- 03 March 2011
- By Gerard Wood
Who would have thought that a movie like Dungeons & Dragons (2000) could still hold a surprise after all this time? As a former player of D&D, I handed over my gold pieces to see the movie back in the day and was, well, overwhelmingly underwhelmed. That would have been the first and last time I watched the movie if not for the review copy of the Blu-ray double feature of Dungeons & Dragons and its sequel (oh yes, it had a sequel) Wrath of the Dragon God (2005) which crossed my desk recently. And I’m glad it did, because I learned something surprising about the movie: the name of the studio behind its production.
New Line Cinema.
It’s not an earth shattering surprise, I know, but it is interesting that back in the 90s New Line Cinema had the rights to adapt two fantasy icons for the big screen, Tolkien’s Lord of the Rings, the most loved and widely read work of fantasy fiction (with the exception of the Bible of course) and the granddaddy of fantasy role playing games, D&D. Within one year of releasing Dungeons & Dragons to widely and deservedly scathing reviews, the same studio was making fantasy cinema history with The Fellowship of the Ring (2001). Go figure.
Although the budget for Dungeons & Dragons didn’t compare to the financial resources at Peter Jackson’s disposal, New Line wasn’t skimping either with the US$35 million available to director Courtney Solomon, the man ultimately responsible for putting the dung in Dungeons & Dragons the movie. The telling difference between these two effects-laden fantasies is not the budget however, it’s that Solomon’s movie gives precedence to effects over story whereas Jackson (for the most part) uses effects to tell a story. It’s down hill for Dungeons & Dragons from there. With little thought or effort going into the script and with only the bare bones of a coherent plot and some very cheesy lines to work with, the actors seem to have taken it upon themselves to add some meat to the bones by hamming things up spectacularly.
Unfortunately, despite their best efforts (in particular Jeremy Irons as the evil mage Profion, an actor who knows a thing or two about hamming up villainous roles), a diet of cheese and ham is very unsatisfying fare for most audiences.
Few adaptations of games for the big screen successfully negotiate the competing demands of creating a compelling story that also does justice to the players’ experience of the game, and in fact those that do succeed tend to focus on the game’s premise rather than its game play (Prince of Persia is an exception, I think, as it managed to capture the game play fairly well and present a reasonable story). Solomon tried to do both, to tell a story and pay tribute to the game play, and he failed spectacularly. One reason for this is that D&D game play is characterised by a vast and complex system of rules and the attempt to shoe-horn the role player’s experience into a movie simply led to events and situations that feel terribly contrived.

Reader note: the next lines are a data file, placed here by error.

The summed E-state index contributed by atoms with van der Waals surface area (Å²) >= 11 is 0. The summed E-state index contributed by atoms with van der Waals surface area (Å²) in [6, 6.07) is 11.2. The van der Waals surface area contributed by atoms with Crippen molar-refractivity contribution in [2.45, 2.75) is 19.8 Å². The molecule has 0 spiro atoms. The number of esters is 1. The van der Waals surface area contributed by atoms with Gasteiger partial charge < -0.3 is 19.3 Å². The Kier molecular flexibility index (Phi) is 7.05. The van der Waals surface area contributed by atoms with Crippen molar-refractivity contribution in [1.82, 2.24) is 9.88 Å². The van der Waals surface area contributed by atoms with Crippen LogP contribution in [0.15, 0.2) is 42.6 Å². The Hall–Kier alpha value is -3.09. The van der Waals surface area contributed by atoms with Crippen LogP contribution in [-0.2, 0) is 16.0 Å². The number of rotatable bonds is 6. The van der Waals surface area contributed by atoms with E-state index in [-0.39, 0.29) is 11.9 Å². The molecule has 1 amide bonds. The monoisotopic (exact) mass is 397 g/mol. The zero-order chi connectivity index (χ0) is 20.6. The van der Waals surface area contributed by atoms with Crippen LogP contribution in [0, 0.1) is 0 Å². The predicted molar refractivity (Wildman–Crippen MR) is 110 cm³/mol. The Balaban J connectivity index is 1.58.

Well, that’s my jaded view of Dungeons & Dragons the movie and its sequel. On a more positive note, and notwithstanding my criticisms, there is some real appeal in these movies, at least for players of the game due (not a little ironically) to the many references to the game. Better still, the Blu-ray double feature includes some interesting specials, most particularly an interview with the late, great Gary Gygax, co-creator of the Dungeons & Dragons gaming system (The Arc: A conversation with Gary Gygax). The Blu-ray release is timed to coincide with the fifth anniversary of Dungeons & Dragons Online (ddo.com), which is apparently the world’s “best free to play massively multiplayer online role playing game (MMORPG)”. If you’re a player of the MMORPG, you might be interested to know that the Blu-ray set also includes a D&D Online game points gift card.
There is an audience for these movies however, and to be fair I’m going to let Warner Bros. have its say about the Blu-ray debut of the special double feature:
“The imaginary world of the most popular fantasy role-playing game ever comes to life in this special-effects-filled adventure. In the Empire of Izmer, magic is the key to power in both the supernatural and political realms. The Mages are a sect who know the secrets of magic and use it to hold sway over the masses. The youthful Empress Savina wants to use her powers to bring justice and prosperity to all, but Profion is an evil Mage who wants to use his knowledge of magic to overthrow Savina and establish his own despotic rule. Through deceitful means, Profion wins away the special scepter that allows him to control the nation’s Golden Dragons; Savina’s only hope to recover the scepter and the rule of Izmer is to obtain the Rod of Savrille, a talisman that will give her powers over the Red Dragons, even more powerful than their golden counterparts. As Savina sets out to gain control of the Red Dragons, she gains a number of unlikely allies.
Who will be the dominator of worlds? Destiny belongs to those who dare in Dungeons & Dragons, a thunderous fantasy adventure inspired by the popular role-play game. Thora Birch and Marlon Wayans are among the forces of good defending the Empire of Izmer from the diabolical grasp of mage Profion (Jeremy Irons). The past is prologue when the evil returns years later to avenge what transpired in Izmer. Can five young stalwarts thwart the fiendish traps, spectral ghouls and mighty armies of hell? The answer and the thrilling spectacle comes in Dungeons & Dragons: Wrath of the Dragon God.”
The Blu-ray double feature of Dungeons & Dragons 1 & 2 was released on15 February and is also now available On Demand and For Download (Including, in the US, on iTunes: http://bit.ly/WBD_Dungeons).
You too can own it on Blu-ray. Go on, you know you want to!
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